— William Delaney
  27. Why should Banquo want his sword when he is a guest inside Macbeth's castle? Is he already thinking that Macbeth might want to try to prevent him from siring a whole line of Scottish kings? Duncan and his two sons are at Macbeth's mercy while sleeping under his roof. But Banquo and his son Fleance are also vulnerable—and Banquo knows it! Perhaps that is why Banquo hasn't gone to bed. He may be planning to stay awake all night and then leave tomorrow. 

    — William Delaney
  28. Macbeth is hinting that he would like to talk to Banquo about how they could cooperate in making the witches' prophecies come true. It would mean killing Duncan and his two sons, as they both know. Macbeth would only bring this subject up at this time because he has Duncan, Malcolm, and Donalbain under his roof for one night only, and he would very much like to have some help in committing three murders. However, Banquo is not only loyal to Duncan but has no desire to make Macbeth king. Banquo is also skeptical about the witches' promises and realizes that if he helps Macbeth become king through disposing of Duncan and the two legitimate heirs to the throne, he himself would probably be next on Macbeth's assassination list. If Macbeth is treacherous enough to kill the king and his two sons, he could also be treacherous enough to pin all three murders on Banquo.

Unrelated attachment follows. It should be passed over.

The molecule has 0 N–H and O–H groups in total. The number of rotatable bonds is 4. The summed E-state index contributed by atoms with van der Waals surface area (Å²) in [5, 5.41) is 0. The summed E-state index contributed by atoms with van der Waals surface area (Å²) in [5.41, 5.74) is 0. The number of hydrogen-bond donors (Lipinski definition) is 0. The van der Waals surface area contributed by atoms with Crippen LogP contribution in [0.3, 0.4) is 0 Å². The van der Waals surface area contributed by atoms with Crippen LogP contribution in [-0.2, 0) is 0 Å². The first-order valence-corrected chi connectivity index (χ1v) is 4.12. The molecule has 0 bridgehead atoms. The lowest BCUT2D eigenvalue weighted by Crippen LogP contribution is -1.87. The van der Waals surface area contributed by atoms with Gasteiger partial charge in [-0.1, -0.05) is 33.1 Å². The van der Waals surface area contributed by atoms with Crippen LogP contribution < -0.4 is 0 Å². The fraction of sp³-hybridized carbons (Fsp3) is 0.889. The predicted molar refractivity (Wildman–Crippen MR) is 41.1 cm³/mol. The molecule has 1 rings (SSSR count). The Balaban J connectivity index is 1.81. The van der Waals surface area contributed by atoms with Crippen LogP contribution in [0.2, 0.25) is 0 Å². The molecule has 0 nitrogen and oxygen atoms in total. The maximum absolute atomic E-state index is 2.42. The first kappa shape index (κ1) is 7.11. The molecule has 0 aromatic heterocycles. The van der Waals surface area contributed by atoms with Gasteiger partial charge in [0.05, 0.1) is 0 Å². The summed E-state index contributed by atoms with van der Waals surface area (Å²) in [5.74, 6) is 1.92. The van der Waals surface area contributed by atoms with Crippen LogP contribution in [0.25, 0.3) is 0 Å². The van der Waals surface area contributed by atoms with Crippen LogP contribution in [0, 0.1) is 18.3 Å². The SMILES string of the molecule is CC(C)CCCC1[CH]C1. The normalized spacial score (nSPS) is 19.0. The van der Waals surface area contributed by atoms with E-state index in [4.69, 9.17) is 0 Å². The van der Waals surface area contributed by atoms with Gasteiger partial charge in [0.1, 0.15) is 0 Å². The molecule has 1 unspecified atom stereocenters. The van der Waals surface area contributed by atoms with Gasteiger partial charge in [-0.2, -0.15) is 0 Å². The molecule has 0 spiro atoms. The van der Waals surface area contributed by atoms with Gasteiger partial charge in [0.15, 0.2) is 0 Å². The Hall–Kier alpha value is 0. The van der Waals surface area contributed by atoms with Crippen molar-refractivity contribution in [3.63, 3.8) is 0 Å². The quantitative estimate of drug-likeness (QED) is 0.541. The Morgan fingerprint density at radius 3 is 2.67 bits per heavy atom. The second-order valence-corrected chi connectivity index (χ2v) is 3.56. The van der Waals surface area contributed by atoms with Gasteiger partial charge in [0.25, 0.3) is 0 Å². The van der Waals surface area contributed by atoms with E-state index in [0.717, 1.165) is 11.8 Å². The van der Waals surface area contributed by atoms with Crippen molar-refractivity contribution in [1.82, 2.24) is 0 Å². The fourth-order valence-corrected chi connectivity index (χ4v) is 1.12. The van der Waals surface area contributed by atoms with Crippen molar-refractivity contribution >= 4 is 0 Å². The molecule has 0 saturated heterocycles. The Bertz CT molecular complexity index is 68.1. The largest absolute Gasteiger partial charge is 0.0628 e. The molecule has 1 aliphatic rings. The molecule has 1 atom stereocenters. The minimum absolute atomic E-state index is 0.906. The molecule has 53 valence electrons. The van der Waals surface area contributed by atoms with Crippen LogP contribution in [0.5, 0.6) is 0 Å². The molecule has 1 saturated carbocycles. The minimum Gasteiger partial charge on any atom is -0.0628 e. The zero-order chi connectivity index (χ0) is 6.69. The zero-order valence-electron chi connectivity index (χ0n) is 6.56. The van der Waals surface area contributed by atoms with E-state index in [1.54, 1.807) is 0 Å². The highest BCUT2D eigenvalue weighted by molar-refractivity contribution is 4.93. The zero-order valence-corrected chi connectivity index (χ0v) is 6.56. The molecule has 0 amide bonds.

— William Delaney